In one of our Madagascar Email List articles , we observed that women were under-represented in digital professions. In 2017, the digital sector employed only 33% women. How to decipher this trend? Especially since there is a persistence of naturalistic prejudices on cognitive and behavioral performances between men and women – in other words, men are good at math, women are literary – a legacy of the nineteenth theory of Paul Broca, and that of “two brains” . Is there an objective and scientific explanation for the under-representation of women in the digital sector; what do neuroscientists think? No gentlemen, you have no cerebral

predisposition for digital technology and women for literature! Catherine Vidal – neurobiologist, explains in her conference “ Does the brain have a sex? ” That apart from the distinct reproductive functions, there is no difference between the sexes in the development of skills in general. If we take the example of mathematics, the first stage of development takes place between the ages of 3 months and 5 years in both girls and boys – without any difference. After 5 years, stereotypes and formatting enter the scene and muddy the waters. For example, Catherine Vidal explains that if you give 8-year-old girls and boys a 3D mental rotation test:

Ladies When You Think You Are

boys perform better than girls. However, as she explains, boys are more familiar with mechanical or technical games (even video games) – which promotes the development of mental representations – than girls and therefore have training that they do not have. necessarily. However, if the girls are asked to play Tetris video games for 10 hours, the differences in results are eliminated. Electrician, Lego, Repair, Craftsmen, Elektroniker This highlights the concept of plasticity of the brain which is, according to Catherine Vidal, the capital element to put forward when we are interested in the brain: that is to say that according to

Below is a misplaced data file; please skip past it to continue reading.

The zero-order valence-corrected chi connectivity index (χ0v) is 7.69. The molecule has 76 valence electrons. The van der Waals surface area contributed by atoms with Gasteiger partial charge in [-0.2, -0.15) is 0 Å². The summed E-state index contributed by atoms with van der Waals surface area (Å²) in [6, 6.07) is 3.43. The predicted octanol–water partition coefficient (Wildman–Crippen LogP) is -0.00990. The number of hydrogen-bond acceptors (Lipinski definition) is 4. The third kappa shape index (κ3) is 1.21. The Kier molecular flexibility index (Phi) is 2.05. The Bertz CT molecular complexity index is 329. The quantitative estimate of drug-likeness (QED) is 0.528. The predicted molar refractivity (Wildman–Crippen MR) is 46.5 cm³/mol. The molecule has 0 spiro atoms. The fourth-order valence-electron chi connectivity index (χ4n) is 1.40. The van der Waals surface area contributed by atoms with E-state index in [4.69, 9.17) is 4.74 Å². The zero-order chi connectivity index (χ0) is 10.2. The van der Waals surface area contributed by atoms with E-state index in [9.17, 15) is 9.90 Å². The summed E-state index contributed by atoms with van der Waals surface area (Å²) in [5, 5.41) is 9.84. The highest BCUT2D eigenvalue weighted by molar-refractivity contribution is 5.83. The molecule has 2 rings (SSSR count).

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the regular activities of ‘an individual, certain areas of the cerebral cortex are more or less developed, but nothing is frozen in time, everything will depend on the individual’s practice. Catherine Vidal also explains that in addition to the formatting which works in favor of boys in certain disciplines, the emotional load induced by the threat of the stereotype can also impact the performance of girls. For example during a mental arithmetic test, if the message sent to the girls just before is positive, there are 28% errors. On the other hand, if it is negative (of the type: “it’s more of a test for boys”), there are on average 42% errors.

And At This Point You Retort

This example highlights the weight of packaging and the role of the environment. We always come back to the notion of cerebral plasticity … This does not prevent some researchers from continuing to produce studies supposed to demonstrate structural differences in the brain male / female – the Ingalhalikar study produced in 2014 uses brain images taken by MRI, to highlight differences in skills, depending areas that stand out as the most active. However, an MRI image is taken at an instant T and is neither representative of the individual’s past nor of his future, it therefore has no predictive role and therefore cannot be used

to generalize a behavior or define a character. And yet, these brain snapshots can have a huge impact on the credit that will be given to the results of a study – this manipulation of images has even given birth to a new discipline:neuroethics . What should be remembered: in terms of studying an individual’s cognitive abilities, we cannot dissociate the innate from the acquired, in the sense that we cannot quantify them. . There is indeed no difference between men and women when it comes to cognitive ability. The differences are between individuals, regardless of gender, and the environment plays a fundamental role – intelligence is

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